There has been some wonderful rhubarb writings in blogland these last few weeks. I am a lover of rhubarb truth be told. It still grows behind the barn on the farm I grew up on. Rhubarb butterscotch pie is my absolute favorite kind of pie (no strawberries needed!) and I was treated to it twice when home this June. My mom made one and my grandmother made one. I also tasted my mom's rhubarb relish this year and it is really good with meat. Rhubarb is that versatile. In the interest of making my front garden edible as well as lovely to look at I have planted an heirloom variety rhubarb there with the name Victoria (three guesses as to who it is named after). This vegetable needs to be left alone the first year it is planted so no harvesting this year but I can wait for something this good.
This plant is nice to look at too which is a bonus to it being so tasty. I wanted to share the wonderful writings I've come across about it this year:
That ever elusive spark called inspiration strikes one when you'd least expect. I both love and hate that. Love because it sends me places full of ideas and artistic dreams, and hate because it usually happens when the day's chores are stretched out before me with no end in sight.
I know that I can choose to ignore them and make things. Sometimes I do. It rarely happens though when you have a young baby. They just seem to need you at the exact moment you were about to begin. But as the story has gone since the beginning of time...babies cease to be such in a very short time. So I dream, take notes (mostly in my head) and let inspiration flow through me without being fulfilled.
A new (to me) blog that I'm loving is Spirit Cloth. It follows the work of artist Jude Hill from New York state. Just glorious embroidery and cloth work. She often lets cloth stain under leaves, flowers and such. I've been admiring the delicate patterns and how Jude layers her work building a piece in such an organic way.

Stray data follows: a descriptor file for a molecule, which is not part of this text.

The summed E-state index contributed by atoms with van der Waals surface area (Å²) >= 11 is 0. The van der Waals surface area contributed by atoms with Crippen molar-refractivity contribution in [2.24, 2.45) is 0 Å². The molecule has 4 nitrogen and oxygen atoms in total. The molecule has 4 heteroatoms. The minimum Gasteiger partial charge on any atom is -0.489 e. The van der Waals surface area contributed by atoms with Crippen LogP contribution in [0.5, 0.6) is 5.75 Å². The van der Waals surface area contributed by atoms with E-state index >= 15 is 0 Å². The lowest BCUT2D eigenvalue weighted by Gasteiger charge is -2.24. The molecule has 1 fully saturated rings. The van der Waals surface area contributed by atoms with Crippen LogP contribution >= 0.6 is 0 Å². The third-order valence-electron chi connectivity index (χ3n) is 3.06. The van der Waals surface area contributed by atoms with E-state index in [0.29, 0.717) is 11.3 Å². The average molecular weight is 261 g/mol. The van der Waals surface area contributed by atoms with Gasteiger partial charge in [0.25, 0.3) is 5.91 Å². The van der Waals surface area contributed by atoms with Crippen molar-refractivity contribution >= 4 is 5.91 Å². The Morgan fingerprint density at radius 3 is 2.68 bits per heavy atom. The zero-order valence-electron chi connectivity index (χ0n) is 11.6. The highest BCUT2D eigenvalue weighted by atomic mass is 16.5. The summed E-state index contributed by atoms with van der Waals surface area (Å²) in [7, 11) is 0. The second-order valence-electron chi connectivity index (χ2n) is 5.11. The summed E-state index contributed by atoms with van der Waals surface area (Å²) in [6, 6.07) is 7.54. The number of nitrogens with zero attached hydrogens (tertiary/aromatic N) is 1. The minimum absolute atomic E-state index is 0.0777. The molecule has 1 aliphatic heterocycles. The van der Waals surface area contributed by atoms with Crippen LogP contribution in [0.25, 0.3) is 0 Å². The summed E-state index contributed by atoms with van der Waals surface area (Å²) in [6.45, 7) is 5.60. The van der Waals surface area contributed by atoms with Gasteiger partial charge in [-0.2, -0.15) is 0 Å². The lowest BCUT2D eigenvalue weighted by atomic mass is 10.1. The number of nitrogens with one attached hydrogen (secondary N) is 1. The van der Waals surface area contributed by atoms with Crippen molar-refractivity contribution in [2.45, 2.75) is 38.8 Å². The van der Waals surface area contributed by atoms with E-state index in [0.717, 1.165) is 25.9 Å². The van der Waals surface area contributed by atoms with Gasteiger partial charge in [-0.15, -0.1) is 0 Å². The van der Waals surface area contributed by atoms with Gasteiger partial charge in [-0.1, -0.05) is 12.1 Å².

Some imagery that is inspiring and comical at the same time here. Don't you love the teamwork? It's amazing how relevant the chores and fashion are to today's homesteader movement. Classics never go out of style.
Yesterday Heidi Joy and I spent time at the fabric store. It is such a pleasure to talk fabric, compare projects and enjoy her company. I am making new pillows for our living room which is almost complete! Photos to follow in few months (let's be realistic here).
Well my time for reveling in the creative world has come to a close for now. I've had little snippets here and there for the past three months and soon there will be more time. Here's to the inspiration of summer, cloth and circa 1940's farm girl models. Happy weekend to you.
I thought I must get around to posting this garden update because the photos are already two weeks old and the plants are growing like crazy. The above photo's flower emerged from a pot I planted last year with a wildflower mix of seeds. If anyone knows what it is please leave a comment. The fragrance from this one is lovely.
Here are the tomatoes, peas, and green peppers. Both tomato plants are blossoming and the spaghetti squash is getting big and leafy at this point. It's amazing what a difference two weeks can make. Despite the weather taking its time to get warm the plants are progressing. Being out on the patio is a pleasure with bees and birds and sunshine for company.